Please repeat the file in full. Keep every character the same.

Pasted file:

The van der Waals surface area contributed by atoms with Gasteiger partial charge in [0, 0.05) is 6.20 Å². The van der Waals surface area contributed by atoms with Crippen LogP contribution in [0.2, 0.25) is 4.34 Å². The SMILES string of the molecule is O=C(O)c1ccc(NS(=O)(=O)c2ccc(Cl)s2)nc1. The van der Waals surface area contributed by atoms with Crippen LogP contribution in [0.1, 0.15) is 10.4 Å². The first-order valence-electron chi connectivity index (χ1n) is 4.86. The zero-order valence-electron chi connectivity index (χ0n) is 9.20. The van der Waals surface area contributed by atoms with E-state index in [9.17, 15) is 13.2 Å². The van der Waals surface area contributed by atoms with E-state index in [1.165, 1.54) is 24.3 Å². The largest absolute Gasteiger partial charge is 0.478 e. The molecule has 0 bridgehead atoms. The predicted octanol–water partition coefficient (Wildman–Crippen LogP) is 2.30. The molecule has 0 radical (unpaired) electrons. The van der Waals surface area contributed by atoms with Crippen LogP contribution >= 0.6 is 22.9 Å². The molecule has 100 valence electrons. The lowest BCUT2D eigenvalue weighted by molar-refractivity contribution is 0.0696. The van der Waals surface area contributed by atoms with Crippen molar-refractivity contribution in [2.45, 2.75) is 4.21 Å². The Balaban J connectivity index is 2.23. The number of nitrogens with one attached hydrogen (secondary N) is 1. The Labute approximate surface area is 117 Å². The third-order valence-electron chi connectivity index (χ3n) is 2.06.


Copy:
The van der Waals surface area contributed by atoms with Gasteiger partial charge in [0, 0.05) is 6.20 Å². The van der Waals surface area contributed by atoms with Crippen LogP contribution in [0.2, 0.25) is 4.34 Å². The SMILES string of the molecule is O=C(O)c1ccc(NS(=O)(=O)c2ccc(Cl)s2)nc1. The van der Waals surface area contributed by atoms with Crippen LogP contribution in [0.1, 0.15) is 10.4 Å². The first-order valence-electron chi connectivity index (χ1n) is 4.86. The zero-order valence-electron chi connectivity index (χ0n) is 9.20. The van der Waals surface area contributed by atoms with E-state index in [9.17, 15) is 13.2 Å². The van der Waals surface area contributed by atoms with E-state index in [1.165, 1.54) is 24.3 Å². The largest absolute Gasteiger partial charge is 0.478 e. The molecule has 0 bridgehead atoms. The predicted octanol–water partition coefficient (Wildman–Crippen LogP) is 2.30. The molecule has 0 radical (unpaired) electrons. The van der Waals surface area contributed by atoms with Crippen LogP contribution >= 0.6 is 22.9 Å². The molecule has 100 valence electrons. The lowest BCUT2D eigenvalue weighted by molar-refractivity contribution is 0.0696. The van der Waals surface area contributed by atoms with Crippen molar-refractivity contribution in [2.45, 2.75) is 4.21 Å². The Balaban J connectivity index is 2.23. The number of nitrogens with one attached hydrogen (secondary N) is 1. The Labute approximate surface area is 117 Å². The third-order valence-electron chi connectivity index (χ3n) is 2.06.